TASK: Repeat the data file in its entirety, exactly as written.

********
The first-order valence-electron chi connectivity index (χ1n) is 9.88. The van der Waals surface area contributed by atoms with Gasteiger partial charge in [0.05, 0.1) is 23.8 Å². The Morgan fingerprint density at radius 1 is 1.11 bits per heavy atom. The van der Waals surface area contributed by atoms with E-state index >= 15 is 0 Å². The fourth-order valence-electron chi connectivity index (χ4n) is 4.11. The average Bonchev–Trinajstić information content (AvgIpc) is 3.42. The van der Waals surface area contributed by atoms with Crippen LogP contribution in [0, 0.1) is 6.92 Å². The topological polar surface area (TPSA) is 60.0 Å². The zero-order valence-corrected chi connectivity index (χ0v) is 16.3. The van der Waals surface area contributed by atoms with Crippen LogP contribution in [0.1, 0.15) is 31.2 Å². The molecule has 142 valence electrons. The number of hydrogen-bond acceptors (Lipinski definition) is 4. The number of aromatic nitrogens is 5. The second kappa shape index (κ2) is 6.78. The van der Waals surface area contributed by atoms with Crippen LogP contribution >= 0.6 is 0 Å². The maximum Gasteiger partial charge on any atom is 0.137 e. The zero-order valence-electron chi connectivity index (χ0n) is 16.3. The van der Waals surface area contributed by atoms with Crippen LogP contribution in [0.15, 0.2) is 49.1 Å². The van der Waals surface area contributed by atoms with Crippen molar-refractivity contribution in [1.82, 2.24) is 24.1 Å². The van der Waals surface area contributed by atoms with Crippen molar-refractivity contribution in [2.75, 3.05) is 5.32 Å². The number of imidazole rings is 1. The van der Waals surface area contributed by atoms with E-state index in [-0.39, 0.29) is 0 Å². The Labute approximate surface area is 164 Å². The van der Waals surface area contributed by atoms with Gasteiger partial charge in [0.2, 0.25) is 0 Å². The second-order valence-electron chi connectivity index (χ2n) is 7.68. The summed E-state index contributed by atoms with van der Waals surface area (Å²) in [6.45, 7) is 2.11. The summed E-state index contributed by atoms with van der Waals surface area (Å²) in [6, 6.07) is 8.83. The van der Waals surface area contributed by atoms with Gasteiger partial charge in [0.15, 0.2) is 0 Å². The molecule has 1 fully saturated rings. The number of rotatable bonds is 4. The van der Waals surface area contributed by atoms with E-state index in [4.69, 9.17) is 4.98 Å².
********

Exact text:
The first-order valence-electron chi connectivity index (χ1n) is 9.88. The van der Waals surface area contributed by atoms with Gasteiger partial charge in [0.05, 0.1) is 23.8 Å². The Morgan fingerprint density at radius 1 is 1.11 bits per heavy atom. The van der Waals surface area contributed by atoms with E-state index >= 15 is 0 Å². The fourth-order valence-electron chi connectivity index (χ4n) is 4.11. The average Bonchev–Trinajstić information content (AvgIpc) is 3.42. The van der Waals surface area contributed by atoms with Crippen LogP contribution in [0, 0.1) is 6.92 Å². The topological polar surface area (TPSA) is 60.0 Å². The zero-order valence-corrected chi connectivity index (χ0v) is 16.3. The van der Waals surface area contributed by atoms with Crippen LogP contribution in [0.1, 0.15) is 31.2 Å². The molecule has 142 valence electrons. The number of hydrogen-bond acceptors (Lipinski definition) is 4. The number of aromatic nitrogens is 5. The second kappa shape index (κ2) is 6.78. The van der Waals surface area contributed by atoms with Crippen LogP contribution >= 0.6 is 0 Å². The maximum Gasteiger partial charge on any atom is 0.137 e. The zero-order valence-electron chi connectivity index (χ0n) is 16.3. The van der Waals surface area contributed by atoms with Crippen LogP contribution in [0.15, 0.2) is 49.1 Å². The van der Waals surface area contributed by atoms with Crippen molar-refractivity contribution in [1.82, 2.24) is 24.1 Å². The van der Waals surface area contributed by atoms with Crippen molar-refractivity contribution in [2.75, 3.05) is 5.32 Å². The number of imidazole rings is 1. The van der Waals surface area contributed by atoms with E-state index in [-0.39, 0.29) is 0 Å². The Labute approximate surface area is 164 Å². The van der Waals surface area contributed by atoms with Gasteiger partial charge in [0.2, 0.25) is 0 Å². The second-order valence-electron chi connectivity index (χ2n) is 7.68. The summed E-state index contributed by atoms with van der Waals surface area (Å²) in [6.45, 7) is 2.11. The summed E-state index contributed by atoms with van der Waals surface area (Å²) in [6, 6.07) is 8.83. The van der Waals surface area contributed by atoms with Gasteiger partial charge in [0.15, 0.2) is 0 Å². The molecule has 1 fully saturated rings. The number of rotatable bonds is 4. The van der Waals surface area contributed by atoms with E-state index in [4.69, 9.17) is 4.98 Å².